Sunday, January 24, 2010

#177: Weekend

Directed by: JEAN-LUC GODARD
1967, TSPDT Rank #236

Weekend is a film which is sometimes interesting and fascinating, but usually very pretentious. This isn't a mistake either. Godard intended it to be the "end of cinema" and assumed that no one would be able to sit through it. Well I did, and easier than one would expect; I was in a very open state of mind and was convinced that I was ready for whatever was thrown at me. Turns out I was thrown off anyway. Ultimately a Marxist examination of the phrase "freedom is violence," it starts out sort of like a Bunuelian critique of the bourgeoisie, until it becomes slowly more episodic, elusive, and experimental. The Marxist strains become more and more apparent, especially with the eight-minute rant about the Iroquois Indians and the dangers of globalism - at least from what I could tell, I'm sure it's harder as an English speaker. But at a certain point, the film goes off the deep end - suitably, into complete anarchy - and we see parricide, cannibalism, communist poetry, unsimulated animal killings, and a lot of pointless violence. This is the point where the film has completely distanced itself from the audience, leaving us scratching our heads and dismissing it as an exercise. Which it is. This is Godard at his most mean-spirited and socio-political point - it might be worth watching for some viewers, but it is not really a good film in the common sense of the word, and definitely not a good intro to those unfamiliar with his work.

(Rating: 5/10)


  1. You should read Pauline Kael's review of WEEKEND. She ranks it as one of the great visions of Hell. I think that fits, but not in the traditional sense of the term Hell. Godard's film is more essay than story, hence the episodic structure and the complete lack of narrative and stylistic consistency. True, Godard's experimental spirit will try one's patience throughout. But if you take the film as a series of scenes, similar to the way Brecht developed his work for the stage, you find that in each section Godard's visual ideas will accommodate his intended focus, what Kael calls Hell. That is, a complete breakdown of logical thought. Freedom is violence, yes, but Godard is not just concerned with physical violence. I think all the Marxist yapping in the film is nonsense; Godard meant it to be so. It’s the way people personalize and distort the dogma, and not Marxism itself, that Godard is satirizing. I mean, I defy you to follow the logic of the eight minute rant. The actor's conviction make you think they're saying something important, but really, what they come up with is nuts — and I think that's the deliberately point. We enter a world that is physically congested (the sex speech and the traffic jam, both of which represent a desensitized urban culture gone mad), and, as we travel down the road, going deeper and deeper into the forest, we discover an even greater chaos. There's a dead end to all logic; this is the end of the world as Da Da art. Irrational juxtaposition eradicates thought. (Setting fire to Emily Bronte!) Even the "revolutionaries" at the end of the road are as nuts. They're playing to a literal drumbeat out in the middle of nowhere. Godard is certainly an acquired taste. He shows us an alternative purpose for the art of film and it’s admittedly difficult. You catch so much about the film, more than most. If you even have the patience for a second viewing, see if you agree with some of what I’m saying here. Nick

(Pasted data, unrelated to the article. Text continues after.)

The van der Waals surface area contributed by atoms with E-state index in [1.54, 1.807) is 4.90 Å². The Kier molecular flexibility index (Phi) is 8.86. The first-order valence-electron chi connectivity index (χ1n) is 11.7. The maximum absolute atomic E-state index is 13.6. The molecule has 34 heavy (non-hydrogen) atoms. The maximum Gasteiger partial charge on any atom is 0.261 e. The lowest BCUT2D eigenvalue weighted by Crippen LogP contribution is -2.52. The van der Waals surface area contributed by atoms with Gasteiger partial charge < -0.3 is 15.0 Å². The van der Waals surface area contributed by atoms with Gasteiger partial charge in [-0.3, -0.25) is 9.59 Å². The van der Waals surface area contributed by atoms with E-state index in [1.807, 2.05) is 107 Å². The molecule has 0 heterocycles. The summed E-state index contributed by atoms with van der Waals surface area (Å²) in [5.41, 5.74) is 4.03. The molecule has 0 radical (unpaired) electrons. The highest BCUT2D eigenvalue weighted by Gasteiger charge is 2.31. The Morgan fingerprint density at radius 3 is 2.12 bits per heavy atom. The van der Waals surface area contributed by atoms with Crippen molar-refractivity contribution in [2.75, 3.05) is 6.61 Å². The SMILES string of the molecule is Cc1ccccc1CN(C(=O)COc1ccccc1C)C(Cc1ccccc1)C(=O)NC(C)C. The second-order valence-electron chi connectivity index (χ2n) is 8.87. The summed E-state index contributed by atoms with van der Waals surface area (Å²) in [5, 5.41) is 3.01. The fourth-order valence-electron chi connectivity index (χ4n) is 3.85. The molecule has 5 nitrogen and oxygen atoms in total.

2. Thanks for the comment, Nick. I think in a way you're right, but I wouldn't assume that Godard doesn't have a political agenda here. This is a complete attack on the bourgeoisie and a destructive, infernal rebel yell meant to end cinema. Of course it didn't, but the cinema Godard made after this (early '70s period) was probably completely political, so I see this as somewhat of a transition work. In any case, he is working his Marxist ideas into a modernized vision of a worse Hell than has been described in the Bible and in popular culture, because it's easier to relate to. You're getting to something when you say it's more an essay than a film; I don't think it holds together very well, it sends a lot of jumbled, confusing messages about it's intentions - which is the way I believe Godard intended it to be. I surely don't think it was really meant to be a "good" film, as I stated in my post.